THE FRIDAY POST XII

March 18, 2016

   


    Stephanie and I are back at it with our collaborative series, The Friday Post, after taking a week break. Speaking of which, did you check out her new blog set up?! She's quite proud all of her hard work has funny turned into a reality. I highly recommend checking out her new look!

    During a few emails, Stephanie and I came up with the idea to share our favorite texts, quotes, and pieces of literature. I don't know about you, but there are times I read a sentence, a quote and it sends chills down my spine. It makes me feel something and that kind of feeling is such a powerful force. I feel as if you have to really be in tune with your emotions to experience such sensations. Sentences have the power to connect us to emotions, to memories. They can stay with us for years, depending on their impact, and one particular book from my childhood stood out among the rest.

    My first copy of JM Barrie's Peter and Wendy was one I had unintentionally stolen from my elementary school library. Perhaps it's the world's most overdue library book? I can tell you I read that copy until it was falling apart and my later teenage self became obsessed with duck tape and that still holds it together to this day. Now, that book is safely packed away with various other childhood memories, and has been replaced with two other copies. One, I purchased about six years ago at Target of all places for less than $5, and the other, my aunt purchased as a baby shower gift so Penny would have her very own copy.

    Mine looks a little less than pretty. You'd never find it displayed for guests. It looks a little better than my first copy, but nothing to brag about but the words inside make me feel something on my darkest days.

"To die, would be an awfully big adventure."

    Perhaps one of the most powerful quotes from the book. The character of Peter Pan none Disney-fied, was actually extremely narcissistic, and selfish. When his character mutter's these words, there's a break in his character. Like he's changed, though temporarily, to accept what could come.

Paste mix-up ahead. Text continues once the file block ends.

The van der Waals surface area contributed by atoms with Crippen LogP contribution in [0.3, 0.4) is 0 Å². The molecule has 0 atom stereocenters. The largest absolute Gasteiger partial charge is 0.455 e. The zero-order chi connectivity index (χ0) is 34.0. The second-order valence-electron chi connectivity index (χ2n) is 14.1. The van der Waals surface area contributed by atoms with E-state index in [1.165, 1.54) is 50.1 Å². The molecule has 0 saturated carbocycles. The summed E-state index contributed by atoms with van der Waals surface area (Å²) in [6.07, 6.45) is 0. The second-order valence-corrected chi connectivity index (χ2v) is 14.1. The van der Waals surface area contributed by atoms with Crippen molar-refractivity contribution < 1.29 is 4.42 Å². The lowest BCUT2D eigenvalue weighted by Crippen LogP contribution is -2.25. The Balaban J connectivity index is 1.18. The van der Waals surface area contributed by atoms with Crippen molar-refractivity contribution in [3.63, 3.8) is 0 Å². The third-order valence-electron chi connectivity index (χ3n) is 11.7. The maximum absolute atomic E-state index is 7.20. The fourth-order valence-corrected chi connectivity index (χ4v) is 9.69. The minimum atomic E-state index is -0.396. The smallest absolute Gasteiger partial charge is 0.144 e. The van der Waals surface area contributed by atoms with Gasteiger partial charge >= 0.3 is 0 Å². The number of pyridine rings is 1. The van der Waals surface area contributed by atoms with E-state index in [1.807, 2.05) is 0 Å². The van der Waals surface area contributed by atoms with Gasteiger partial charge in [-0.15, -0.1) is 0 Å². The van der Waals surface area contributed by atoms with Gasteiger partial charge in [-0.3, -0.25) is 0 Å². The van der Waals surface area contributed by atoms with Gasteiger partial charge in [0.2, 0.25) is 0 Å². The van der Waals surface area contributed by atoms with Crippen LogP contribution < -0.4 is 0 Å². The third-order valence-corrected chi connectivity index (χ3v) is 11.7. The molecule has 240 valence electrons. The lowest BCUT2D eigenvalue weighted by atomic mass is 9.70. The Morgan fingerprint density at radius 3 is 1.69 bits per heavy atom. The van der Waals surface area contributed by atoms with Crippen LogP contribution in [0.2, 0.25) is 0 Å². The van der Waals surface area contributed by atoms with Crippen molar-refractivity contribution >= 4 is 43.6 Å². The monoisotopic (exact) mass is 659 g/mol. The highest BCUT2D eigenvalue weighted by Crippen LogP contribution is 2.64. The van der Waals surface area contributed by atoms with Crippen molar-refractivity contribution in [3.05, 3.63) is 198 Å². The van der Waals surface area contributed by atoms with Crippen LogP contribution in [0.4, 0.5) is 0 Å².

"The lateness of the hour was almost the biggest thing of all. She (Wendy) got them to bed in the pirates' bunks pretty quickly, you may be sure; all but Peter, who strutted up and down on deck, until at last he fell asleep by the side of Long Tom. He had one of his dreams that night, and cried in his sleep for a long time, and Wendy held him tight." 

    This passage makes me so incredibly sad. Not because it's a sad time for Peter. He just defeated Hook forever, and is feeling extra cocky. What makes me sad is this sums up the relationship between Peter and Wendy in the clearest of senses. Wendy is growing up. She's feeling love for the first time, and finally understands the kind of love that exists between her mother and father. At the beginning of the book, she comments on a few of her mother's features and how she feels as if she will never be that beautiful. Again, because she's in that awkward almost woman phase we all go through. I think Wendy wants that feeling with Peter. I think she wants him to feel it and grow up with her. Peter sees Wendy's love as the mothering kind, which, as a boy, is the love you feel for a woman. As the story goes that we all know, Peter returns Wendy and her brothers to the nursery, Wendy grows up and Peter returns to Neverland leaving so much uncertainty to what could have been between them. It's really one of the most tragic unwritten love stories there is. 

"Never say goodbye, because goodbye means going away, and going away means forgetting."

    Another too tragic for words quote from a children's book. How much more real can you get? Personally I can apply this to so many happenings in my life. We lose people in our lives in one way or another and it seems as though we can never fully hold onto their memories 100%. My aunt has been gone 6 years this June, and I often find even my young mind forgetting bits of her. Her face, the way she tied a scarf. Those small things that our aging brains can't retain over time. Saying goodbye is forgetting. 

    There are countless other quotes from this book I could go full out on. I'm totally one of those people that thinks too much about things. That nit picks a story and sees all the unwritten stories to be hold. Pretty sure in the real world we label those people paranoid or conspiracy theorists. I mean, yes, but in a very fiction sense. I love to think about what happened to Peter; what is he still doing. This novel touched me at such a young age and I really hope my daughter can find something in her own time to feel the same about.

Is there a book, quote or text that consumes you? How does it make you feel?
Check out the quotes and texts that shape Stephanie's world, here!

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